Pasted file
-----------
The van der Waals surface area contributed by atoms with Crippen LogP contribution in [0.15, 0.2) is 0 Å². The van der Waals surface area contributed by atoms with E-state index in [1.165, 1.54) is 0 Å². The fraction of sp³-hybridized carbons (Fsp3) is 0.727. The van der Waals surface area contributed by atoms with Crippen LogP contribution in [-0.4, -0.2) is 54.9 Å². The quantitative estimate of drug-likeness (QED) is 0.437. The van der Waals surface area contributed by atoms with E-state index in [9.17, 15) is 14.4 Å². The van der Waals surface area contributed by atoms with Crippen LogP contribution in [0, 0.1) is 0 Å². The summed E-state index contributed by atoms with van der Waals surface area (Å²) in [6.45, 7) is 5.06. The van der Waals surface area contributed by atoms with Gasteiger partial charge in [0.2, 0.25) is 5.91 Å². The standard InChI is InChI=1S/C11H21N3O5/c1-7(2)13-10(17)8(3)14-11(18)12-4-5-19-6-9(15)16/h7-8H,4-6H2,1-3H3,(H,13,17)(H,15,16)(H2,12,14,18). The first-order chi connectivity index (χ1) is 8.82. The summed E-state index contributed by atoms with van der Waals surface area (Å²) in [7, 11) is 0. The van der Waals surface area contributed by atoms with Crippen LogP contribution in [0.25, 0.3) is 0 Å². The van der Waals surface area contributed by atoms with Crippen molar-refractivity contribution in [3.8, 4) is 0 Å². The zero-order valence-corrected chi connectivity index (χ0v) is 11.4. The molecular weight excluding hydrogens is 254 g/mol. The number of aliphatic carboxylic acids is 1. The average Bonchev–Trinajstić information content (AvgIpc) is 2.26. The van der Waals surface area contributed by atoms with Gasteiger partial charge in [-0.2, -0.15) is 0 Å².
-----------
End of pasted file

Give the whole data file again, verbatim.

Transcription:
The van der Waals surface area contributed by atoms with Crippen LogP contribution in [0.15, 0.2) is 0 Å². The van der Waals surface area contributed by atoms with E-state index in [1.165, 1.54) is 0 Å². The fraction of sp³-hybridized carbons (Fsp3) is 0.727. The van der Waals surface area contributed by atoms with Crippen LogP contribution in [-0.4, -0.2) is 54.9 Å². The quantitative estimate of drug-likeness (QED) is 0.437. The van der Waals surface area contributed by atoms with E-state index in [9.17, 15) is 14.4 Å². The van der Waals surface area contributed by atoms with Crippen LogP contribution in [0, 0.1) is 0 Å². The summed E-state index contributed by atoms with van der Waals surface area (Å²) in [6.45, 7) is 5.06. The van der Waals surface area contributed by atoms with Gasteiger partial charge in [0.2, 0.25) is 5.91 Å². The standard InChI is InChI=1S/C11H21N3O5/c1-7(2)13-10(17)8(3)14-11(18)12-4-5-19-6-9(15)16/h7-8H,4-6H2,1-3H3,(H,13,17)(H,15,16)(H2,12,14,18). The first-order chi connectivity index (χ1) is 8.82. The summed E-state index contributed by atoms with van der Waals surface area (Å²) in [7, 11) is 0. The van der Waals surface area contributed by atoms with Crippen LogP contribution in [0.25, 0.3) is 0 Å². The van der Waals surface area contributed by atoms with Crippen molar-refractivity contribution in [3.8, 4) is 0 Å². The zero-order valence-corrected chi connectivity index (χ0v) is 11.4. The molecular weight excluding hydrogens is 254 g/mol. The number of aliphatic carboxylic acids is 1. The average Bonchev–Trinajstić information content (AvgIpc) is 2.26. The van der Waals surface area contributed by atoms with Gasteiger partial charge in [-0.2, -0.15) is 0 Å².